Area: AAB; Domain: Basic Research
VALERI FARMER-DOUGAN (Illinois State University), Jennifer Gavin (Illinois State University), Lux Cermak (Illinois State University)
Discussant: Mindy Waite (University of Wisconsin - Milwaukee)

To what a dog attends when responding to verbal cues has been a focus of considerable research. Less research, however, has examined factors specific to voice quality or masking of the face. Prior research shows that changes to phonetic pronunciation of a behavioral cue significantly decreases response accuracy in dogs. Our lab has also shown that non-occluded versus covered faces improves cue response accuracy. The present study examined how canines responded to obedience cues when a recorded or human voice delivered the cue. Dogs were also exposed to varying facial occlusions and gestural cue conditions. Results show that a synthetic voice cue increased latency and decreased accuracy of responding, particularly when paired with facial obstruction and a lack of a gestural cue. Further, the obstruction of the full face or the eyes reduced accuracy and increased latency more than mouth coverings regardless of type of voice cue. These data are highly relevant during the pandemic-mandated mask wearing for handlers and trainers. The data suggest that mask wearing is not deleterious to cue responding in dogs. However, recorded human voice is not perceived as identical to an actual human voice by trained dogs.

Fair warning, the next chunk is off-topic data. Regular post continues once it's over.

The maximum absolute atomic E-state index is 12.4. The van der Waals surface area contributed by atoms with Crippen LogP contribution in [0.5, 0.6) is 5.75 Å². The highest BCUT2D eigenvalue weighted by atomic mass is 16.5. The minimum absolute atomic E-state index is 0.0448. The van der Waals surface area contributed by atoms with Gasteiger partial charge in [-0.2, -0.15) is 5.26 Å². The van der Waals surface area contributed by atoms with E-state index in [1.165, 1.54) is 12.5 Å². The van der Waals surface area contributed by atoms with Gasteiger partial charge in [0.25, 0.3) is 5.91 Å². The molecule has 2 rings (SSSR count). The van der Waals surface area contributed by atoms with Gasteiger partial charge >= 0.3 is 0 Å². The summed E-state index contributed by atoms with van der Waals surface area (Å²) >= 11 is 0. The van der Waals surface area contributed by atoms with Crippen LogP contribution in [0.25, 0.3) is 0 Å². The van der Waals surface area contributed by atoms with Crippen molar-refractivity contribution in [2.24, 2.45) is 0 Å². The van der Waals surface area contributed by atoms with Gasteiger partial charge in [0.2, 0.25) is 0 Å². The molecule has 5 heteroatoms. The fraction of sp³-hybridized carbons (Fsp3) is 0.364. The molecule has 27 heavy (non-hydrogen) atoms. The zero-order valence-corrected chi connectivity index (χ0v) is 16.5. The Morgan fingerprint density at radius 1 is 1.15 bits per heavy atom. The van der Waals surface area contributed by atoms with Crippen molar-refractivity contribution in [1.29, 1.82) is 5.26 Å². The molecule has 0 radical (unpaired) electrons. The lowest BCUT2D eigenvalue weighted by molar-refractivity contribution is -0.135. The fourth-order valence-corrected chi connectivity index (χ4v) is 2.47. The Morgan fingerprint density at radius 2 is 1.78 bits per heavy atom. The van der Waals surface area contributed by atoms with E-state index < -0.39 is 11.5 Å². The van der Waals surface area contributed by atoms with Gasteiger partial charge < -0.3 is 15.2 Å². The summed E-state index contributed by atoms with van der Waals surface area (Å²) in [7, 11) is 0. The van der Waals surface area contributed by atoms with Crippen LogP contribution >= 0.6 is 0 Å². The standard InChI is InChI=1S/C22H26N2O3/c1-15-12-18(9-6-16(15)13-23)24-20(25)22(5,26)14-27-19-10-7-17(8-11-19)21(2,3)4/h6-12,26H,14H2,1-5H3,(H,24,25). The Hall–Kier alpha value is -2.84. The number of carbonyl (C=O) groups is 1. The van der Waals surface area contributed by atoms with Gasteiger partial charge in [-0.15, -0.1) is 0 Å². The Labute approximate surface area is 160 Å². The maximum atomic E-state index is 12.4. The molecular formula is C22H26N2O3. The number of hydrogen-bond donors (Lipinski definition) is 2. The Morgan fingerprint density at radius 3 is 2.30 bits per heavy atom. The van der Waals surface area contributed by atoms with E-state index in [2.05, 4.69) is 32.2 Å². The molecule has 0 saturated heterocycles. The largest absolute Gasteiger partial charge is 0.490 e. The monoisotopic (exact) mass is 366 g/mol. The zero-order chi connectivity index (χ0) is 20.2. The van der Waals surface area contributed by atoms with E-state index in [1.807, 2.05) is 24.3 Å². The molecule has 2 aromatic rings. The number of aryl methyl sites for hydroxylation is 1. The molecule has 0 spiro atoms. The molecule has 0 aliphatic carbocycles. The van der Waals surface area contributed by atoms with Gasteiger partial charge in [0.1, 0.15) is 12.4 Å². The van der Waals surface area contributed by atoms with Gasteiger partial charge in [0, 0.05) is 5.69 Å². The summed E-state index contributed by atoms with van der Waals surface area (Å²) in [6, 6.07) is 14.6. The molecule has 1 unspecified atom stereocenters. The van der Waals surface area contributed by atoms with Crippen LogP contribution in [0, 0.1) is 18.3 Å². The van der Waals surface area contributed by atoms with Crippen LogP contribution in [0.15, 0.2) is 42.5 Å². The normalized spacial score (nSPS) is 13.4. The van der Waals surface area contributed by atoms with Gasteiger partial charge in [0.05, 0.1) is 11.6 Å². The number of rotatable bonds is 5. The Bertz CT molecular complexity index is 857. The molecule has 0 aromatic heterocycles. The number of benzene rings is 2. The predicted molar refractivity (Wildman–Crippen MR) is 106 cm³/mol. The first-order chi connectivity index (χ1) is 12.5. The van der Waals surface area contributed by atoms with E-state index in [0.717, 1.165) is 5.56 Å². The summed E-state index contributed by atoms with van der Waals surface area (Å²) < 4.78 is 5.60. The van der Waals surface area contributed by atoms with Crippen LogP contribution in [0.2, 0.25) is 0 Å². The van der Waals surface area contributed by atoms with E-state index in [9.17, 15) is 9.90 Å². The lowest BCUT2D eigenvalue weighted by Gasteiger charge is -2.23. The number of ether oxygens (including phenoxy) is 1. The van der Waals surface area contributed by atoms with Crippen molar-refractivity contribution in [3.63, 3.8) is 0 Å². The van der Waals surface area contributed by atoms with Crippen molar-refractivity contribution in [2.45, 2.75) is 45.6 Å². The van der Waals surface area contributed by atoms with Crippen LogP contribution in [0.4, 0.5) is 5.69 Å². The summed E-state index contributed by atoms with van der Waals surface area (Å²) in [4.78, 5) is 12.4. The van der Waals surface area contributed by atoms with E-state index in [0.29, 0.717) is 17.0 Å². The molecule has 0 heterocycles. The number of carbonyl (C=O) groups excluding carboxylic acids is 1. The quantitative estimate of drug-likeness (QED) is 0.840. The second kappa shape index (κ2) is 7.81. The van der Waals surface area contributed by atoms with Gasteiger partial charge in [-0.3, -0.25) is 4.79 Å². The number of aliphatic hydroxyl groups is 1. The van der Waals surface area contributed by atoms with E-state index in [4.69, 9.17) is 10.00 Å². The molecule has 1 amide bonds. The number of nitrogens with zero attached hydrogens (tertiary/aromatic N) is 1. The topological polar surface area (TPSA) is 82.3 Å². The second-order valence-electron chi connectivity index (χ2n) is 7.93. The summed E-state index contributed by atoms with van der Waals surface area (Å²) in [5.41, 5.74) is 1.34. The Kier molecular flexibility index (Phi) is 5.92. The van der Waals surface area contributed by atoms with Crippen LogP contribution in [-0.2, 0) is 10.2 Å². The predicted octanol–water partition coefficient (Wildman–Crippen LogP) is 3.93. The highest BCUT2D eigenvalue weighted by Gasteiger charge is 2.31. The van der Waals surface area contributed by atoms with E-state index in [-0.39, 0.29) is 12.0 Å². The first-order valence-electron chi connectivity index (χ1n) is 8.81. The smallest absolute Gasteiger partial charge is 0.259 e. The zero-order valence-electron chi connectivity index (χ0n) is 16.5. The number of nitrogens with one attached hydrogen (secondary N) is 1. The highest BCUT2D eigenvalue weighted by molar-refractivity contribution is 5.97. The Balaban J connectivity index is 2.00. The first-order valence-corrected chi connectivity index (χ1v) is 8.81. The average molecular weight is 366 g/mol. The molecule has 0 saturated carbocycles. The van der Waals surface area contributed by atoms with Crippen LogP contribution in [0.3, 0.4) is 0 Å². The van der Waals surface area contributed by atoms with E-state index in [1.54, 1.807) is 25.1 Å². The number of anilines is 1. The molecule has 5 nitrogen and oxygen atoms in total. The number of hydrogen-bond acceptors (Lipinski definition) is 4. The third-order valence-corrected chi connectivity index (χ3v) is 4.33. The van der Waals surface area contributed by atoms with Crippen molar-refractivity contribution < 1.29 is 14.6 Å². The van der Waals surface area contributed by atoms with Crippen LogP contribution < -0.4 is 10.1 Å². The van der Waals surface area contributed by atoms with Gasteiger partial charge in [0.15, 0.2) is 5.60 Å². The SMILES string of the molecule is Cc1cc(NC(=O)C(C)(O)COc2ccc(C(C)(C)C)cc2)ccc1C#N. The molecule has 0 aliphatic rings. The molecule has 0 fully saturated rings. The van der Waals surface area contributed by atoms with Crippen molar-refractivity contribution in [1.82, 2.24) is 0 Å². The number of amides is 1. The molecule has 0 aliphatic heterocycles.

Unleashing the EAB Lab: Teaching Behavior Analysis and Humane Education Through a Virtual Companion Animal Behavior Clinic

Area: AAB; Domain: Applied Research